4 Most Common Dodge 5.2 Magnum Engine Problems. Launched in 1992, the 5.2 Magnum is a naturally aspirated 5.2 L V8 engine produced by Chrysler. When it was replaced by the Hemi, the engine was predominantly used in Dodge trucks and Jeep Grand Cherokee’s from 1992 until 2003. The 5.2 Magnum is also commonly referred to as the 318 Magnum due to its 318 cubic inches of displacement.
The 318 Magnum is not to be confused with its predecessor engine, the Chrysler LA 318. The LA 318 was produced from 1967 until 1991. The 318 Magnum is an upgraded version of the LA 318 and was given the Magnum name by the marketing department.
The 5.2 Magnum produced 230hp and 295 lb-ft. of torque. It’s bigger brother, the 5.9 Magnum, produced 250hp and 350 lb-ft. of torque and was featured as an upgraded engine option to the 5.2 Magnum for many of its vehicle applications.
Known to guzzle gas, the 5.2 and the 5.9 have both received poor reviews against the competing 5.4 Triton and 5.3 Vortec engines. Producing less power and less torque while consuming more gasoline hasn’t given it the best reputation, despite being solid from a reliability perspective.
Despite being a very similar engine mechanically and design-wise, the 5.2 Magnum actually tends to be more reliable and have less common problems than the 5.9 Magnum.
5.2 Magnum Vehicle Applications
- 1992-2000 Dodge Dakota
- 1992-2001 Dodge Ram
- 1998-2000 Dodge Durango
- 1992-1993 Dodge Ramcharger
- 1992-2003 Dodge Ram Van
- 1993-1998 Jeep Grand Cherokee
Dodge 5.2 Magnum Engine Problems
- Plenum Gasket Leak (also called belly pan gasket).
- Camshaft Sensor Failure.
- Exhaust Manifold Bolts & Gasket (ticking noise).
- Weak Transmission.
1. 5.2 Magnum Plenum Gasket Leak
Just like its 5.9 L big brother, the most common problem on the 318 Magnum is a leaking plenum gasket. The intake manifold on the Magnum engines is built in two pieces, a stamped steel plate is connected to the cast aluminum manifold. A plenum gasket, also referred to as a belly pan gasket, connects the plate and the manifold together.
The plenum/belly pan gasket wears and deteriorates down more quickly than most gaskets should. The end result is an air leak/ vacuum leak that can lead to some significant performance problems and other engine problems.
When the intake manifold leaks, the engine looses vacuum, or its ability to suck air into the cylinders from the manifold. This will affect air to fuel ratios and the engines ability to generate power. Ultimately, a leaking plenum gasket can result in excess oil consumption, spark plug fouling, poor fuel economy, and can even clog the catalytic converters. While a small leak might not be noticeable for conservative drivers, it will quickly expand and can clog the cats.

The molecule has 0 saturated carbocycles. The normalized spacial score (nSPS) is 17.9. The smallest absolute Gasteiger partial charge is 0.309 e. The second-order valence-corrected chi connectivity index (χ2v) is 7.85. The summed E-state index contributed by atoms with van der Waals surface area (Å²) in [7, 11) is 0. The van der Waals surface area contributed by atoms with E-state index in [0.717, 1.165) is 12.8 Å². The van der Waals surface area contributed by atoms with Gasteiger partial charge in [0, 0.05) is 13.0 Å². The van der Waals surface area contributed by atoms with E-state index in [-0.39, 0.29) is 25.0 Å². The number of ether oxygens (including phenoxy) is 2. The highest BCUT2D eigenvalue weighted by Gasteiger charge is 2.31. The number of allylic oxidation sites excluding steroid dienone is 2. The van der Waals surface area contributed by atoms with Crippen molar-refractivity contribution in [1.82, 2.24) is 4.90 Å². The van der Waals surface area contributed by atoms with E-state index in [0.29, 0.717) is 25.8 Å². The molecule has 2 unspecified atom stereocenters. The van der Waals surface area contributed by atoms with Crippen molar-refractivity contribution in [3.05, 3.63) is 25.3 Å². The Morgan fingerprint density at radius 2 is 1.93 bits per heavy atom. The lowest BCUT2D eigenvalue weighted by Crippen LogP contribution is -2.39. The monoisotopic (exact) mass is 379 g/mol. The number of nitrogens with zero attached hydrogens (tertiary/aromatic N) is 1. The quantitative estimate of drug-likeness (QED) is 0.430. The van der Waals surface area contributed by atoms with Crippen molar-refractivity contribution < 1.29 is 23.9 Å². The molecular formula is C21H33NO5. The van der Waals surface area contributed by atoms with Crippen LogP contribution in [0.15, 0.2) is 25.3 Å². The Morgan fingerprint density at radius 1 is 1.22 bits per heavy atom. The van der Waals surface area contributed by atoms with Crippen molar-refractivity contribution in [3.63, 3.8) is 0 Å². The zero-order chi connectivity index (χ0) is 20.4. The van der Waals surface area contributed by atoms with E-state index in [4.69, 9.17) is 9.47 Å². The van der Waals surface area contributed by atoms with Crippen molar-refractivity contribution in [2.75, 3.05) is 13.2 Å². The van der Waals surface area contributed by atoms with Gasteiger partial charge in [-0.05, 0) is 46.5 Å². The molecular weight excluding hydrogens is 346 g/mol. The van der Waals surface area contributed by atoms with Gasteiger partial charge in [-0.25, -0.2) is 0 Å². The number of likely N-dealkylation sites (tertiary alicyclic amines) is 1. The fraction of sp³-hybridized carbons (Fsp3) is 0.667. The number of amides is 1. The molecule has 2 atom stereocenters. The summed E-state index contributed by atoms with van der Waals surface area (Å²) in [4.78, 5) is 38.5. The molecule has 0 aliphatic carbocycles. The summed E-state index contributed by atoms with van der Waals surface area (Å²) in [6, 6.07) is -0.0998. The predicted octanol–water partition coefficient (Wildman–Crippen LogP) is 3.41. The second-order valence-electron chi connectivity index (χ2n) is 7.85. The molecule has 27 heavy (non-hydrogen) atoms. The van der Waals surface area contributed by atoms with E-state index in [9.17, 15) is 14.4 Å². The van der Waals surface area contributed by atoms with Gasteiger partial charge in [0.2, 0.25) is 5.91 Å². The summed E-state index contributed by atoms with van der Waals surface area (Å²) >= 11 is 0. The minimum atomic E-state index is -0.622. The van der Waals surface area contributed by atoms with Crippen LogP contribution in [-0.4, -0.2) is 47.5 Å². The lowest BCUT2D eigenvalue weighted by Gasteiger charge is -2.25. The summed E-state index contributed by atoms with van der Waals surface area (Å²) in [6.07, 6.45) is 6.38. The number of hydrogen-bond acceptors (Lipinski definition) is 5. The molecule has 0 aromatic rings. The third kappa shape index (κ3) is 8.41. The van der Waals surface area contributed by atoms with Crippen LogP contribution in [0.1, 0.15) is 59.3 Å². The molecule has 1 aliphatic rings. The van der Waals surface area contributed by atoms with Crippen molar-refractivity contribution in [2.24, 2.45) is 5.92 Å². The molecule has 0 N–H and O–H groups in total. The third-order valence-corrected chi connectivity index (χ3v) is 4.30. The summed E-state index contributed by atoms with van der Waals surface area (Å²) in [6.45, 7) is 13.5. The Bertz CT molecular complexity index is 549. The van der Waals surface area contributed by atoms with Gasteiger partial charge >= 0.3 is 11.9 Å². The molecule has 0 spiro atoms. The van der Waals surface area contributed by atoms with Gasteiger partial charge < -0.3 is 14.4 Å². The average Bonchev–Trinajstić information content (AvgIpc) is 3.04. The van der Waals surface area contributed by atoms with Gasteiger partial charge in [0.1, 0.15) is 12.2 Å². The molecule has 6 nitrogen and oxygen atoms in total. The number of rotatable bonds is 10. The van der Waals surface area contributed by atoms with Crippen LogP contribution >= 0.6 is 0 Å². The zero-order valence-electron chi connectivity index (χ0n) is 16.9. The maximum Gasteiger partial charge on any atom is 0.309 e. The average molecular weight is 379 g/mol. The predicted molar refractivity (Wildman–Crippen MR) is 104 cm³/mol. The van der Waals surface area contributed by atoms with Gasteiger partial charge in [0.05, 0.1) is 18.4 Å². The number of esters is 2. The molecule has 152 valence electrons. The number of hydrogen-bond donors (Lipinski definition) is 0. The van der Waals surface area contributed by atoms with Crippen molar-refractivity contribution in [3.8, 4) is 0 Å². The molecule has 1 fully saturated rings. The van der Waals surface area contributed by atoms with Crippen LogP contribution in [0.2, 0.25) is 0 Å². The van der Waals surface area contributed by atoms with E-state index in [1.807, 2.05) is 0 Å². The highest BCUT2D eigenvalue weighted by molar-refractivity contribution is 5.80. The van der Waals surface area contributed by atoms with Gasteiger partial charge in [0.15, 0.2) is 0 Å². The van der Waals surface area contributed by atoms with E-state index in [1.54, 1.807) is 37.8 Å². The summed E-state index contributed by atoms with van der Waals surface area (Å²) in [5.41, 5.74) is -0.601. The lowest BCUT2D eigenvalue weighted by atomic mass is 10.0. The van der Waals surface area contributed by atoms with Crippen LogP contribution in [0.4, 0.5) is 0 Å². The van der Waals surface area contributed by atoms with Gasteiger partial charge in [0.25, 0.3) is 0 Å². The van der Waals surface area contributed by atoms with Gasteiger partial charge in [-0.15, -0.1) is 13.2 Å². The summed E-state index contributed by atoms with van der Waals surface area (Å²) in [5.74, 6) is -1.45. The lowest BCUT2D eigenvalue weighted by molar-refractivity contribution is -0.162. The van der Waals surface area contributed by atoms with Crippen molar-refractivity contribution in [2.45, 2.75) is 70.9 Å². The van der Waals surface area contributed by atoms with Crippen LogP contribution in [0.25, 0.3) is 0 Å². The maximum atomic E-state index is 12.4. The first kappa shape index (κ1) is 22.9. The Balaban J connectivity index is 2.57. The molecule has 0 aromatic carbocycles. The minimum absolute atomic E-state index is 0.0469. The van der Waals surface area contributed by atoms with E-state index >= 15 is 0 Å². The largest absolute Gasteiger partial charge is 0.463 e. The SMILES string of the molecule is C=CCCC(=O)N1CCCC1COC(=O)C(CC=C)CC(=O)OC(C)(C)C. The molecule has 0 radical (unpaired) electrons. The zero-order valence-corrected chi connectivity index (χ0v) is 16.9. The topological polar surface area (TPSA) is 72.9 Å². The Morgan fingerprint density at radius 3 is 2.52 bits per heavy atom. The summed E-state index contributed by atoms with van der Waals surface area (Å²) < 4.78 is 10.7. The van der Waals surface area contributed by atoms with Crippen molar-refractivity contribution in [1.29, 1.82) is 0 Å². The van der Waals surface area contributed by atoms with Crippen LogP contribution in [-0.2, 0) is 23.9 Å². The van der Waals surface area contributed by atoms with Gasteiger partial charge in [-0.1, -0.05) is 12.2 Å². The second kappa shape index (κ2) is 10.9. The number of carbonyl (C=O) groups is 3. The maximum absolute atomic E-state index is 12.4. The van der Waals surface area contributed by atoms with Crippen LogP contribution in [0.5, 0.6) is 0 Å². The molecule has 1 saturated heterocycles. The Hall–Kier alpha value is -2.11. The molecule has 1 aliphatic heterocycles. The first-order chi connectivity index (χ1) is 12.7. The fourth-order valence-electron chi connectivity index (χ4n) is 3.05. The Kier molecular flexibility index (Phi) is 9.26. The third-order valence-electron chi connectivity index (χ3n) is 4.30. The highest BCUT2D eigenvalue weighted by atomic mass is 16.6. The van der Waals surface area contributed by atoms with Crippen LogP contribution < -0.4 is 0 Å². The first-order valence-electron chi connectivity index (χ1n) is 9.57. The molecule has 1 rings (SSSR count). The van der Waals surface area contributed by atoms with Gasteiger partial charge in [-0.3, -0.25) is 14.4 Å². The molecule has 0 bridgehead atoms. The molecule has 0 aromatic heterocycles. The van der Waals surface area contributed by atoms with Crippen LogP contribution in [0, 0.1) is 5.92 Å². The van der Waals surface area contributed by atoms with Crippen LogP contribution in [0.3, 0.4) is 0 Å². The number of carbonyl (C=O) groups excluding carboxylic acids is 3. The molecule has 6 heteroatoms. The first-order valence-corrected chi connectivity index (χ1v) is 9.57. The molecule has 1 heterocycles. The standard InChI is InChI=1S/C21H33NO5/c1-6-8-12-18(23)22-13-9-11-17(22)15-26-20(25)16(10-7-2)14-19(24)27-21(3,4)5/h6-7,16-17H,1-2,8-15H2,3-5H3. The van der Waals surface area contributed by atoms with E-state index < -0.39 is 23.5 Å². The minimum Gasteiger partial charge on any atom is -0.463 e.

Once the cats become clogged you will notice a huge loss of performance and be stuck with costly repairs. Additionally, this can lead to cylinder heads cracking as the clogged exhaust pushes hot engine gasses back into the engine and therefore causes overheating.
5.2 Magnum Plenum Leak Symptoms
- Bad spark plugs.
- Poor idling and performance.
- Lack of power.
- Bad O2 sensors.
- Excessive oil consumption.
- Pinging noise from engine under acceleration.
318 Magnum Plenum Gasket Repair Options
The two methods for determining whether the plenum gasket is leaking is (1) looking for oil and buildup within the intake manifold, and (2) removing the PCV valve and testing for air pressure or vacuum pressure. It’s important to catch this problem early on before you end up needing to replace the spark plugs, O2 sensors, and catalytic converters.
Since this is such a common problem on the Magnum engines, there are dozens of aftermarket repair kits available. While the OEM gasket was made of rubber, Chrysler also tested metal gaskets which didn’t solve the problem either. Aftermarket kits, such as the Hughes 5.2 Magnum Plenum Repair Kit, use a thicker aluminum plate, high strength fasteners, new bolts, and a new gasket to fix the issue.
If you do so, we don’t recommend just replacing the OEM gasket as this problem is almost guaranteed to surface again. The only alternative to the aftermarket kits, which are very reasonable price wise, is replacing the whole intake manifold with a performance manifold that removes the two-piece design. A performance manifold is also a solid idea if you are looking to add some power to your 5.2, albeit it comes at a higher cost.
2. Camshaft Position Sensor Failure
As the name suggests, the camshaft position sensor measures the position and speed of the camshaft. These readings are sent to the ECU to help determine how much fuel should be sent into the combustion chamber. Additionally, it helps control ignition timing and ensures that the right amount of fuel is being ignited at the right time.